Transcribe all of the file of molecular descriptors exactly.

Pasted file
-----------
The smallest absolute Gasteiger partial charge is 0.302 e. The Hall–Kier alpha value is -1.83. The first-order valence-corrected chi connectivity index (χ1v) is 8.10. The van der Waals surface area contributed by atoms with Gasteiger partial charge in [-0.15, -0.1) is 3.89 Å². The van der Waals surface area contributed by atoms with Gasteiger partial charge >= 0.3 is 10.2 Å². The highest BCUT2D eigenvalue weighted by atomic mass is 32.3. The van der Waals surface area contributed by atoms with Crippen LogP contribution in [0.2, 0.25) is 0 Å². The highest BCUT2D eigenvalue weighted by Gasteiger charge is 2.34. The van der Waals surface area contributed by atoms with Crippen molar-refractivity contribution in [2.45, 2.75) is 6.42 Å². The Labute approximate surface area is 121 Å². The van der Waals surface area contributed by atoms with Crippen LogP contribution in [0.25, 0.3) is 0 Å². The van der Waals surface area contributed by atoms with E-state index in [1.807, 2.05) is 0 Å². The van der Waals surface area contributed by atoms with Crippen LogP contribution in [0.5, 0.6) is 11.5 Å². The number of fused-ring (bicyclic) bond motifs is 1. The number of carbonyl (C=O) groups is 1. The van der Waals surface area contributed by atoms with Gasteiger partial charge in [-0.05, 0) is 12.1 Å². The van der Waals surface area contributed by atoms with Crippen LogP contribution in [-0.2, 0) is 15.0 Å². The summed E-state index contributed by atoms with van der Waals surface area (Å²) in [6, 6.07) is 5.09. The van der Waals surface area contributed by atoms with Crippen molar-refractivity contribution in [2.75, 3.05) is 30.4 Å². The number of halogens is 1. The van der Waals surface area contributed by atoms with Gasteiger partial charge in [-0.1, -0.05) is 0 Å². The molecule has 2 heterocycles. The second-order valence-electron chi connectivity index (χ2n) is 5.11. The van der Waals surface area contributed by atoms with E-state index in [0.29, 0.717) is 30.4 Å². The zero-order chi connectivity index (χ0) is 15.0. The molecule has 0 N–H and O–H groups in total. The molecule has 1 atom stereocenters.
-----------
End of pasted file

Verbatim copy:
The smallest absolute Gasteiger partial charge is 0.302 e. The Hall–Kier alpha value is -1.83. The first-order valence-corrected chi connectivity index (χ1v) is 8.10. The van der Waals surface area contributed by atoms with Gasteiger partial charge in [-0.15, -0.1) is 3.89 Å². The van der Waals surface area contributed by atoms with Gasteiger partial charge >= 0.3 is 10.2 Å². The highest BCUT2D eigenvalue weighted by atomic mass is 32.3. The van der Waals surface area contributed by atoms with Crippen LogP contribution in [0.2, 0.25) is 0 Å². The highest BCUT2D eigenvalue weighted by Gasteiger charge is 2.34. The van der Waals surface area contributed by atoms with Crippen molar-refractivity contribution in [2.45, 2.75) is 6.42 Å². The Labute approximate surface area is 121 Å². The van der Waals surface area contributed by atoms with Crippen LogP contribution in [0.25, 0.3) is 0 Å². The van der Waals surface area contributed by atoms with E-state index in [1.807, 2.05) is 0 Å². The van der Waals surface area contributed by atoms with Crippen LogP contribution in [0.5, 0.6) is 11.5 Å². The number of fused-ring (bicyclic) bond motifs is 1. The number of carbonyl (C=O) groups is 1. The van der Waals surface area contributed by atoms with Gasteiger partial charge in [-0.05, 0) is 12.1 Å². The van der Waals surface area contributed by atoms with Crippen LogP contribution in [-0.2, 0) is 15.0 Å². The summed E-state index contributed by atoms with van der Waals surface area (Å²) in [6, 6.07) is 5.09. The van der Waals surface area contributed by atoms with Crippen molar-refractivity contribution in [2.75, 3.05) is 30.4 Å². The number of halogens is 1. The van der Waals surface area contributed by atoms with Gasteiger partial charge in [-0.1, -0.05) is 0 Å². The molecule has 2 heterocycles. The second-order valence-electron chi connectivity index (χ2n) is 5.11. The van der Waals surface area contributed by atoms with E-state index in [0.29, 0.717) is 30.4 Å². The zero-order chi connectivity index (χ0) is 15.0. The molecule has 0 N–H and O–H groups in total. The molecule has 1 atom stereocenters.